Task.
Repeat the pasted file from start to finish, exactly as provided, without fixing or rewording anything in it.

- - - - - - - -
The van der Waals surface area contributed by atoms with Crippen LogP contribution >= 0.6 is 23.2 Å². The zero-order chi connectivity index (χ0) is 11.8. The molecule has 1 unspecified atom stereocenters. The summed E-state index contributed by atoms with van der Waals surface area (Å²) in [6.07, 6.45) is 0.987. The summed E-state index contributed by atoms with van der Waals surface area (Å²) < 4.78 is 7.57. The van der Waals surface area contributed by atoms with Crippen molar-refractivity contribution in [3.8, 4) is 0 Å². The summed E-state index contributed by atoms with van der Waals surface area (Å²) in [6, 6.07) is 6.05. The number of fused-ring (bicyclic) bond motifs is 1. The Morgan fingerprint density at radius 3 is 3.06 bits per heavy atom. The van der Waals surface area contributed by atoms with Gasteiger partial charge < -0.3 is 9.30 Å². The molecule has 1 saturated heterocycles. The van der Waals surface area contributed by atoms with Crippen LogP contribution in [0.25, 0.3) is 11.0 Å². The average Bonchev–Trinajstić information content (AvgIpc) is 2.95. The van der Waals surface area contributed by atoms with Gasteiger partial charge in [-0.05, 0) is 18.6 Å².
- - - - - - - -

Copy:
The van der Waals surface area contributed by atoms with Crippen LogP contribution >= 0.6 is 23.2 Å². The zero-order chi connectivity index (χ0) is 11.8. The molecule has 1 unspecified atom stereocenters. The summed E-state index contributed by atoms with van der Waals surface area (Å²) in [6.07, 6.45) is 0.987. The summed E-state index contributed by atoms with van der Waals surface area (Å²) < 4.78 is 7.57. The van der Waals surface area contributed by atoms with Crippen molar-refractivity contribution in [3.8, 4) is 0 Å². The summed E-state index contributed by atoms with van der Waals surface area (Å²) in [6, 6.07) is 6.05. The number of fused-ring (bicyclic) bond motifs is 1. The Morgan fingerprint density at radius 3 is 3.06 bits per heavy atom. The van der Waals surface area contributed by atoms with Gasteiger partial charge < -0.3 is 9.30 Å². The molecule has 1 saturated heterocycles. The van der Waals surface area contributed by atoms with Crippen LogP contribution in [0.25, 0.3) is 11.0 Å². The average Bonchev–Trinajstić information content (AvgIpc) is 2.95. The van der Waals surface area contributed by atoms with Gasteiger partial charge in [-0.05, 0) is 18.6 Å².